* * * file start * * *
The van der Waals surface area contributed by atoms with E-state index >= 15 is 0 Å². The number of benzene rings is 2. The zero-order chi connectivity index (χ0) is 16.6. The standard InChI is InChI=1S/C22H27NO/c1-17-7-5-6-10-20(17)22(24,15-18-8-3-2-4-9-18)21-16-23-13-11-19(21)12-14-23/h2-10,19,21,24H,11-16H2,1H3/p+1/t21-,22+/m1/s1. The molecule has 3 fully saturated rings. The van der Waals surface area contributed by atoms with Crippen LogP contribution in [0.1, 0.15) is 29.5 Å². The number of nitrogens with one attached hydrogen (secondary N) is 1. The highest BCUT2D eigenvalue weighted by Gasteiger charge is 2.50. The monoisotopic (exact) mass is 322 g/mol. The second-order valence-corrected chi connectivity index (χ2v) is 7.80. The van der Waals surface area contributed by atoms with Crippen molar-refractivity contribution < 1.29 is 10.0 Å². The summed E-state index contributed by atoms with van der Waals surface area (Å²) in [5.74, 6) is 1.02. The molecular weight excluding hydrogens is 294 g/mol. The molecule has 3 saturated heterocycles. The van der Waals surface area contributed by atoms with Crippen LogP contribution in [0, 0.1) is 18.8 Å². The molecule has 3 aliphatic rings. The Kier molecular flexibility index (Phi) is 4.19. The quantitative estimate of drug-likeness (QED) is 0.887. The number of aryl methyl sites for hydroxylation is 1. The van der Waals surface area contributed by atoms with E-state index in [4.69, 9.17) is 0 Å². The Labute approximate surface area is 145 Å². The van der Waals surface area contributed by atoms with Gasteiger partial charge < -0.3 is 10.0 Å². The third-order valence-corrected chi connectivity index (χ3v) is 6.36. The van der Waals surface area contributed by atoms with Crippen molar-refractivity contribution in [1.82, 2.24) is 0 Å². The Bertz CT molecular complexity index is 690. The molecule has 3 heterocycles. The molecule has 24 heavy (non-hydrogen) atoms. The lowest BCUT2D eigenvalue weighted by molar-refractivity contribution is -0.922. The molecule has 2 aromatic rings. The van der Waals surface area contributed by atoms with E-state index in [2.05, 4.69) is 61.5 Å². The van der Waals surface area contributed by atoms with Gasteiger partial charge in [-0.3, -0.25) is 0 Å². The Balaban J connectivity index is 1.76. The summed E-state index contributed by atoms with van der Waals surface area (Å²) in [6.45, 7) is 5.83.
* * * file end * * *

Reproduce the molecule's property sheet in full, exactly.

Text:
The van der Waals surface area contributed by atoms with E-state index >= 15 is 0 Å². The number of benzene rings is 2. The zero-order chi connectivity index (χ0) is 16.6. The standard InChI is InChI=1S/C22H27NO/c1-17-7-5-6-10-20(17)22(24,15-18-8-3-2-4-9-18)21-16-23-13-11-19(21)12-14-23/h2-10,19,21,24H,11-16H2,1H3/p+1/t21-,22+/m1/s1. The molecule has 3 fully saturated rings. The van der Waals surface area contributed by atoms with Crippen LogP contribution in [0.1, 0.15) is 29.5 Å². The number of nitrogens with one attached hydrogen (secondary N) is 1. The highest BCUT2D eigenvalue weighted by Gasteiger charge is 2.50. The monoisotopic (exact) mass is 322 g/mol. The second-order valence-corrected chi connectivity index (χ2v) is 7.80. The van der Waals surface area contributed by atoms with Crippen molar-refractivity contribution < 1.29 is 10.0 Å². The summed E-state index contributed by atoms with van der Waals surface area (Å²) in [5.74, 6) is 1.02. The molecular weight excluding hydrogens is 294 g/mol. The molecule has 3 saturated heterocycles. The van der Waals surface area contributed by atoms with Crippen LogP contribution in [0, 0.1) is 18.8 Å². The molecule has 3 aliphatic rings. The Kier molecular flexibility index (Phi) is 4.19. The quantitative estimate of drug-likeness (QED) is 0.887. The number of aryl methyl sites for hydroxylation is 1. The van der Waals surface area contributed by atoms with E-state index in [4.69, 9.17) is 0 Å². The Labute approximate surface area is 145 Å². The van der Waals surface area contributed by atoms with Gasteiger partial charge < -0.3 is 10.0 Å². The third-order valence-corrected chi connectivity index (χ3v) is 6.36. The van der Waals surface area contributed by atoms with Crippen molar-refractivity contribution in [1.82, 2.24) is 0 Å². The Bertz CT molecular complexity index is 690. The molecule has 3 heterocycles. The molecule has 24 heavy (non-hydrogen) atoms. The lowest BCUT2D eigenvalue weighted by molar-refractivity contribution is -0.922. The molecule has 2 aromatic rings. The van der Waals surface area contributed by atoms with E-state index in [2.05, 4.69) is 61.5 Å². The van der Waals surface area contributed by atoms with Gasteiger partial charge in [-0.3, -0.25) is 0 Å². The Balaban J connectivity index is 1.76. The summed E-state index contributed by atoms with van der Waals surface area (Å²) in [6.45, 7) is 5.83.